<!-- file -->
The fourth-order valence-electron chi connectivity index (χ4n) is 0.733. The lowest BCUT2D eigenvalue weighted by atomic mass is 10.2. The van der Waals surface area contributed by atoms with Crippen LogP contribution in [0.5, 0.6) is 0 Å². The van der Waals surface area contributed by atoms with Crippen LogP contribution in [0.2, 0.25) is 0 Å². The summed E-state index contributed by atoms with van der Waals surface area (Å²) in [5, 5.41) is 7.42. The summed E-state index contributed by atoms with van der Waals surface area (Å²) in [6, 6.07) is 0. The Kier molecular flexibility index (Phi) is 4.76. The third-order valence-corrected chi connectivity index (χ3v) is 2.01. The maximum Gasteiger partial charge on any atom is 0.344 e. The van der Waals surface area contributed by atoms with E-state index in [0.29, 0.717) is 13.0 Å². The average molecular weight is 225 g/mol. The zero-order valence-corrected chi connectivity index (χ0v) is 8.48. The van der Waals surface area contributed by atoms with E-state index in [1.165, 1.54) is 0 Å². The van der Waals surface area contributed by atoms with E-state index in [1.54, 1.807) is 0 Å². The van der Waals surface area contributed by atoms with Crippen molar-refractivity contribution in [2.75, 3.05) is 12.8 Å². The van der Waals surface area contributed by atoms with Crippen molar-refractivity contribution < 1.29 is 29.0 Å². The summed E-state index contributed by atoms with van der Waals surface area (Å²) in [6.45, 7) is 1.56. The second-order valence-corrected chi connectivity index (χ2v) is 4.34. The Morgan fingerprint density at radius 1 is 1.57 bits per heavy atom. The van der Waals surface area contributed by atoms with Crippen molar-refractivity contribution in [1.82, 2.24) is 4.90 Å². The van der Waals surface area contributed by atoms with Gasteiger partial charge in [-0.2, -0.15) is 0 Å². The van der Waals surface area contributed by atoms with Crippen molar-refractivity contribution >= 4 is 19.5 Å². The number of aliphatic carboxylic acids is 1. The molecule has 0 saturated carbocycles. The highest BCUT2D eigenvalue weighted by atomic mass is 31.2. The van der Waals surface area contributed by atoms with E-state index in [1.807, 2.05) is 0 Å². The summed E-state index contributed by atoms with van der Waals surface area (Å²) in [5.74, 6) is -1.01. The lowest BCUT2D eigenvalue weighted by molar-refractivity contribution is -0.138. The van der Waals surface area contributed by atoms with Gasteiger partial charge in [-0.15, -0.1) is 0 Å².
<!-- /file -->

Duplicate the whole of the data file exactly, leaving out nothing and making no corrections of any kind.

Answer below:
The fourth-order valence-electron chi connectivity index (χ4n) is 0.733. The lowest BCUT2D eigenvalue weighted by atomic mass is 10.2. The van der Waals surface area contributed by atoms with Crippen LogP contribution in [0.5, 0.6) is 0 Å². The van der Waals surface area contributed by atoms with Crippen LogP contribution in [0.2, 0.25) is 0 Å². The summed E-state index contributed by atoms with van der Waals surface area (Å²) in [5, 5.41) is 7.42. The summed E-state index contributed by atoms with van der Waals surface area (Å²) in [6, 6.07) is 0. The Kier molecular flexibility index (Phi) is 4.76. The third-order valence-corrected chi connectivity index (χ3v) is 2.01. The maximum Gasteiger partial charge on any atom is 0.344 e. The van der Waals surface area contributed by atoms with E-state index in [0.29, 0.717) is 13.0 Å². The average molecular weight is 225 g/mol. The zero-order valence-corrected chi connectivity index (χ0v) is 8.48. The van der Waals surface area contributed by atoms with E-state index in [1.165, 1.54) is 0 Å². The van der Waals surface area contributed by atoms with E-state index in [1.54, 1.807) is 0 Å². The van der Waals surface area contributed by atoms with Crippen molar-refractivity contribution in [2.75, 3.05) is 12.8 Å². The van der Waals surface area contributed by atoms with Crippen molar-refractivity contribution < 1.29 is 29.0 Å². The summed E-state index contributed by atoms with van der Waals surface area (Å²) in [6.45, 7) is 1.56. The second-order valence-corrected chi connectivity index (χ2v) is 4.34. The Morgan fingerprint density at radius 1 is 1.57 bits per heavy atom. The van der Waals surface area contributed by atoms with Crippen molar-refractivity contribution in [1.82, 2.24) is 4.90 Å². The van der Waals surface area contributed by atoms with Gasteiger partial charge in [-0.2, -0.15) is 0 Å². The van der Waals surface area contributed by atoms with Crippen molar-refractivity contribution >= 4 is 19.5 Å². The number of aliphatic carboxylic acids is 1. The molecule has 0 saturated carbocycles. The highest BCUT2D eigenvalue weighted by atomic mass is 31.2. The van der Waals surface area contributed by atoms with E-state index in [1.807, 2.05) is 0 Å². The summed E-state index contributed by atoms with van der Waals surface area (Å²) in [5.74, 6) is -1.01. The lowest BCUT2D eigenvalue weighted by molar-refractivity contribution is -0.138. The van der Waals surface area contributed by atoms with Gasteiger partial charge in [-0.15, -0.1) is 0 Å².